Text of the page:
on any image for a larger picture.
The next stop was Saint-Tropez (pronounced san tro-pay) a resort town where the rich and famous used to hang out. The most famous resident is the 1950's movie star Bridget Bardot, who has in recent years endeared herself to anti-animal fur and animal protection groups. We strolled along the very large yacht marina lined with gift shops and artists, who offered their wares to tourists.
Later in the day,
we visited the beaches of Pampelonne by taxicab, located about 7 kilometers
from the city. The beaches were fairly empty in early October. The water
was crystal clear. The sand grains were course, and the beach was littered
with bits of driftwood and seaweed. We've seen nicer beaches elsewhere
in the world. Although we had entreated the taxicab driver to wait for
us while we took some photos, but he refused. We didn't have our cell
phones with us. Even so, we didn't speak enough French to explain where
to pick us up. So we had the problem of how to get back to the city.
P o r t o V e c c h i o
Santa Giulia Beach
Corsica is a large island North of the still larger Italian island of Sardinia. Corsica is closer to the Italian mainland than to France. But it is actually a province of France. In fact, Corsica is best known as the birthplace of Napoleon Bonaparte, the famous French conqueror of Europe of the late 18th and early 19th centuries. Corsica has both French and Italian heritages and both languages are spoken. Towns and places have Italian-sounding names like Ajaccio, Bonifacio, and Santa Giulia. Corsicans like to think of themselves as being independent of France.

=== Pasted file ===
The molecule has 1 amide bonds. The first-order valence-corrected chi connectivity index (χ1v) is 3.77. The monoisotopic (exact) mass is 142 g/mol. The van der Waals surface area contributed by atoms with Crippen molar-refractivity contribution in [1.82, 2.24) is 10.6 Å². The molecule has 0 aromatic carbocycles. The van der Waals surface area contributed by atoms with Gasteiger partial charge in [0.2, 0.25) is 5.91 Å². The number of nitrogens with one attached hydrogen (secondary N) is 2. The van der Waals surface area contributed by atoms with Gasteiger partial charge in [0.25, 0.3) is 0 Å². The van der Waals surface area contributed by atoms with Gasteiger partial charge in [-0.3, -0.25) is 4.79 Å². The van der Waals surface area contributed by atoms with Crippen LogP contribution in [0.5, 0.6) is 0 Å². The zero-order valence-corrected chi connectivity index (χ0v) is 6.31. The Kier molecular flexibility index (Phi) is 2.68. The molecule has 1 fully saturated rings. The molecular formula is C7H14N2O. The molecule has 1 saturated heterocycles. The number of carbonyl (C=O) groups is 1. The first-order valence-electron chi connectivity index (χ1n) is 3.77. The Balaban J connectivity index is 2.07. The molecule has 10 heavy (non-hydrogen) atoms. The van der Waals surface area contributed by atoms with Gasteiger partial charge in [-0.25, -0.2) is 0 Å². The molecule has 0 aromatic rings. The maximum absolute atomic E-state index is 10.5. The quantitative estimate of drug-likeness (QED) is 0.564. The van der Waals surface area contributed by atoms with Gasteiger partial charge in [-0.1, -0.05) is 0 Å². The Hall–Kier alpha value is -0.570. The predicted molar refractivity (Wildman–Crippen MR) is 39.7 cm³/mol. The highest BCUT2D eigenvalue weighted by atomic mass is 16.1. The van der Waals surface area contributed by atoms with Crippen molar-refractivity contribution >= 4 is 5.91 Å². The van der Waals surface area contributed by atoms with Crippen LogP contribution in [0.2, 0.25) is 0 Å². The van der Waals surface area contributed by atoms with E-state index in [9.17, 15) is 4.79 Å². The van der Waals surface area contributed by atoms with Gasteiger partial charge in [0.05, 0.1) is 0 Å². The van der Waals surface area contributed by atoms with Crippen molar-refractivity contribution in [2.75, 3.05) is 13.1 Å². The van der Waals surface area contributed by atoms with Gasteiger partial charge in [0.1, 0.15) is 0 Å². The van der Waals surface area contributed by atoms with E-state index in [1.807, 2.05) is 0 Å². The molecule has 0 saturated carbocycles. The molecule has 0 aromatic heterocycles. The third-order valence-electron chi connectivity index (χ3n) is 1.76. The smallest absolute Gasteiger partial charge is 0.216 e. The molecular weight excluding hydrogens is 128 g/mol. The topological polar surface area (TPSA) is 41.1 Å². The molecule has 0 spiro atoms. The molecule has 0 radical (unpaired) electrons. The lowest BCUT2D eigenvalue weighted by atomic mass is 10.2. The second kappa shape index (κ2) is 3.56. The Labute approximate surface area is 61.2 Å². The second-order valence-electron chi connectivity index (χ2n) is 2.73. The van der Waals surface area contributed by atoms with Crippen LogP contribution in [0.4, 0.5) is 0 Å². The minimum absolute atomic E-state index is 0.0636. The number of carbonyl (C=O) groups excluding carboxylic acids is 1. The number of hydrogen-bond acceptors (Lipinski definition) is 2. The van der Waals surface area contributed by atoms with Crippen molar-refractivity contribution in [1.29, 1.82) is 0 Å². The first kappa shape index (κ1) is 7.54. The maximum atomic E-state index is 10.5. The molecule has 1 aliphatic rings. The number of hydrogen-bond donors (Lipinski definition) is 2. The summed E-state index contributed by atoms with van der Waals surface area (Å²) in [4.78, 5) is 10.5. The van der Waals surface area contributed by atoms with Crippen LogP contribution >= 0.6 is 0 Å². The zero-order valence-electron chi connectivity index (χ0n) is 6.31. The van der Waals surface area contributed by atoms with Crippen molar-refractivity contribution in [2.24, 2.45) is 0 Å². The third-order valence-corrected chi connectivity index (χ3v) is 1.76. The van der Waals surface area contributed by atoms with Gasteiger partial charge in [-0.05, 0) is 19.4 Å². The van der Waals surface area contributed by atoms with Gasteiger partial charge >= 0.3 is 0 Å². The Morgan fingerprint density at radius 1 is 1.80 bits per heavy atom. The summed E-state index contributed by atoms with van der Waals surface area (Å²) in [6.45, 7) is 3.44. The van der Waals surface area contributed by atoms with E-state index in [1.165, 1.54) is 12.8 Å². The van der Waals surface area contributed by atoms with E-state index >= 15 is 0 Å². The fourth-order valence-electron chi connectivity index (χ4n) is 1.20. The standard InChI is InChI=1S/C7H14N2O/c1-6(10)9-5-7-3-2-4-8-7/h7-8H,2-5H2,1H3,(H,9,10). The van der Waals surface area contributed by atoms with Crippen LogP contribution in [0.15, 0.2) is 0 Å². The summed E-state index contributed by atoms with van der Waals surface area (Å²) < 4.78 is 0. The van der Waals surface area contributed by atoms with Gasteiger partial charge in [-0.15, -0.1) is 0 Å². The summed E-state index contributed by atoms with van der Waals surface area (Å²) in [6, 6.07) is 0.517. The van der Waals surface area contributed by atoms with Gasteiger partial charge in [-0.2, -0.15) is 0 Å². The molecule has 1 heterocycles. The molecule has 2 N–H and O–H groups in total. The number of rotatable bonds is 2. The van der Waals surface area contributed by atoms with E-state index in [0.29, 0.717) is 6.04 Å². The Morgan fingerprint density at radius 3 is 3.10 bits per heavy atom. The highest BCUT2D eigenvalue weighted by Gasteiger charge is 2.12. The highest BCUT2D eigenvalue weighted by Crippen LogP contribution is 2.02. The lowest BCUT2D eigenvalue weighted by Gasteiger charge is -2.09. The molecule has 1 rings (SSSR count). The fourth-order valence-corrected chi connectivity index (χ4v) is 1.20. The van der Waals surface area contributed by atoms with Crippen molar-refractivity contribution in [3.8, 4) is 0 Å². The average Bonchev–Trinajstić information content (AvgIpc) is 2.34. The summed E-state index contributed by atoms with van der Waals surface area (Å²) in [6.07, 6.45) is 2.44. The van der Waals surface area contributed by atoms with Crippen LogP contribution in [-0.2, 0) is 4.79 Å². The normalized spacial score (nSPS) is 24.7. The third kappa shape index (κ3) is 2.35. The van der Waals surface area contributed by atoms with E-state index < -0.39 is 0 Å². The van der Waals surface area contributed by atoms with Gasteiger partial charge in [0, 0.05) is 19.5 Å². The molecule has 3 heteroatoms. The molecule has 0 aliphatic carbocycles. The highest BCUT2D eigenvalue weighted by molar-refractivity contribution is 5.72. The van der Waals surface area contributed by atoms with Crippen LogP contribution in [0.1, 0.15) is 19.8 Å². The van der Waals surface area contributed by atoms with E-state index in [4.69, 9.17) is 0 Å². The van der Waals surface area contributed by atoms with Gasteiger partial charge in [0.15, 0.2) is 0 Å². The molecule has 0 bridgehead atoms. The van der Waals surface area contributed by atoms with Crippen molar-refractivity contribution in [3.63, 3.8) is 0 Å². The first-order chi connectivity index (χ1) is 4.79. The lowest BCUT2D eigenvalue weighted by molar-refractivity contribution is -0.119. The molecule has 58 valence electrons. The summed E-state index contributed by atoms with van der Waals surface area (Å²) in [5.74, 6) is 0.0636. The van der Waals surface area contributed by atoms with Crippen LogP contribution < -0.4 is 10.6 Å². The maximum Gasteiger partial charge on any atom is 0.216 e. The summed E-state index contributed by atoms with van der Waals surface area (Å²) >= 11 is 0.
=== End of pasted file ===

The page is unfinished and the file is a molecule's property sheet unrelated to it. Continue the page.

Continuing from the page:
Vecchio is a lovely and quaint little city on top of a hill, about a
kilometer away from the harbor with very little to do other than shop
at a few gift shops. Most of the cafes were closed on Saturday and we
had trouble finding a public restroom. Not even the pay toilets were
available. We returned to the ship to use the restrooms.
The Corsican Taxi
Gail wanted to go to Santa Julia and Palombaggia, two beaches along the Southern coast that the tourism office recommended. The problem was how to get there. No buses went there and only a few taxis were available. The crew had warned us about the shortage of taxis on weekends.
After lunch, we went a Hertz rental car office. But it was closed for a siesta until 3:30. Our cruise departed at 5:00. So, renting a car was impractical, especially if we had to find our way to the beaches and back.
Our next option was to search for a cab. One person suggested that we try to catch one from a main hotel. Since I hadn't seen any taxicabs in town all day, I wasn't very hopeful. Gail prayed, "Jesus, please help us find a taxi." As we sauntered down the street, moments later, a taxi stand came into view. When we arrived, the lot was vacant. In fact, a barrier stopped taxis from going into the waiting area. We walked through the barrier and something prompted me to turn around. Directly behind us was a Mercedes taxi that appeared out of nowhere!
The driver spoke very little English. We communicated by pointing on a map.
Thank God we didn't rent a car! I wouldn't have been able to find these beaches with the limited amount of time that we had. The directions on the main roads were well marked. But once we got off of them, we wouldn't have known where to turn.
We stopped at Santa Julia. What a beautiful beach, rivaling those in Bermuda or the Caribbean. Brilliant, clear turquoise waters lapped gently upon fine white sand beach. We took a few snapshots and hurried back to the taxi. We would have loved to spend several hours there.
Off we went to Palombaggia.
This half-moon shaped beach was nice too, but not as nice as the first.
What an amazing day this turned out to be.
A passenger in town
and wanted to go back to the cruise ship and hailed a cab. She tried
to explain that she wanted to go back to the ship. Since the driver
didn't understand any English, she pulled out a postcard with a photo
of the cruise ship and pointed to it. The driver nodded affirmatively
and prompted her to get into the cab. He then took her to the post office.
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